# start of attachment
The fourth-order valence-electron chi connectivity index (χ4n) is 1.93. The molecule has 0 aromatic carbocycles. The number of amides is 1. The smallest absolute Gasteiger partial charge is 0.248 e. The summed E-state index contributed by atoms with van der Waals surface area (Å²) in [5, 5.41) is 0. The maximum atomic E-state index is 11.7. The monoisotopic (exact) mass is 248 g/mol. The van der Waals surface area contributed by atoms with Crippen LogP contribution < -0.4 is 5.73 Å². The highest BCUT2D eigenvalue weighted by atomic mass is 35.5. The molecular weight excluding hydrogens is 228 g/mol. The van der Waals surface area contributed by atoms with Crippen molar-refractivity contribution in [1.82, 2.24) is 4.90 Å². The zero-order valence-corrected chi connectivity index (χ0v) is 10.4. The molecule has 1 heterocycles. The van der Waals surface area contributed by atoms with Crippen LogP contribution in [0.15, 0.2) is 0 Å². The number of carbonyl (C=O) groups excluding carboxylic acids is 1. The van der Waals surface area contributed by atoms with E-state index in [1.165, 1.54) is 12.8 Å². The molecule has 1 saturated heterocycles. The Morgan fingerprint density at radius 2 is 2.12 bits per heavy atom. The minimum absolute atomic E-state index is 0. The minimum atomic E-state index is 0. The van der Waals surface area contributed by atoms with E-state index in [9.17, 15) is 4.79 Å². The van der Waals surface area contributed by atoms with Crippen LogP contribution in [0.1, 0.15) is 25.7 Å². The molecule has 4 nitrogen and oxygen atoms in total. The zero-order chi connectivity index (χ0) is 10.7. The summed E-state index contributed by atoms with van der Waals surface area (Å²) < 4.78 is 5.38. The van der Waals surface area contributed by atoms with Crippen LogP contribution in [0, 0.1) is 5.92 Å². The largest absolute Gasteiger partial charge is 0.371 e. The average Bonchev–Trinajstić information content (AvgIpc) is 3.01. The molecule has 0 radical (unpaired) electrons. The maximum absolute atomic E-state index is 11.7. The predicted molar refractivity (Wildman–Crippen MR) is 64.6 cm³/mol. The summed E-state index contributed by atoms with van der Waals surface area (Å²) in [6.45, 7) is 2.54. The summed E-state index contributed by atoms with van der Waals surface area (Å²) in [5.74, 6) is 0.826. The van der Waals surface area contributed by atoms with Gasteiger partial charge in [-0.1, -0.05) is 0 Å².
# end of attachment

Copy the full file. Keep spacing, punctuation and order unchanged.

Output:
The fourth-order valence-electron chi connectivity index (χ4n) is 1.93. The molecule has 0 aromatic carbocycles. The number of amides is 1. The smallest absolute Gasteiger partial charge is 0.248 e. The summed E-state index contributed by atoms with van der Waals surface area (Å²) in [5, 5.41) is 0. The maximum atomic E-state index is 11.7. The monoisotopic (exact) mass is 248 g/mol. The van der Waals surface area contributed by atoms with Crippen LogP contribution < -0.4 is 5.73 Å². The highest BCUT2D eigenvalue weighted by atomic mass is 35.5. The molecular weight excluding hydrogens is 228 g/mol. The van der Waals surface area contributed by atoms with Crippen molar-refractivity contribution in [1.82, 2.24) is 4.90 Å². The zero-order valence-corrected chi connectivity index (χ0v) is 10.4. The molecule has 1 heterocycles. The van der Waals surface area contributed by atoms with Crippen LogP contribution in [0.15, 0.2) is 0 Å². The number of carbonyl (C=O) groups excluding carboxylic acids is 1. The van der Waals surface area contributed by atoms with E-state index in [1.165, 1.54) is 12.8 Å². The molecule has 1 saturated heterocycles. The Morgan fingerprint density at radius 2 is 2.12 bits per heavy atom. The minimum absolute atomic E-state index is 0. The minimum atomic E-state index is 0. The van der Waals surface area contributed by atoms with E-state index in [9.17, 15) is 4.79 Å². The van der Waals surface area contributed by atoms with Crippen LogP contribution in [0.1, 0.15) is 25.7 Å². The molecule has 4 nitrogen and oxygen atoms in total. The zero-order chi connectivity index (χ0) is 10.7. The summed E-state index contributed by atoms with van der Waals surface area (Å²) < 4.78 is 5.38. The van der Waals surface area contributed by atoms with Crippen LogP contribution in [0, 0.1) is 5.92 Å². The largest absolute Gasteiger partial charge is 0.371 e. The average Bonchev–Trinajstić information content (AvgIpc) is 3.01. The molecule has 0 radical (unpaired) electrons. The maximum absolute atomic E-state index is 11.7. The predicted molar refractivity (Wildman–Crippen MR) is 64.6 cm³/mol. The summed E-state index contributed by atoms with van der Waals surface area (Å²) in [6.45, 7) is 2.54. The summed E-state index contributed by atoms with van der Waals surface area (Å²) in [5.74, 6) is 0.826. The van der Waals surface area contributed by atoms with Gasteiger partial charge in [-0.1, -0.05) is 0 Å².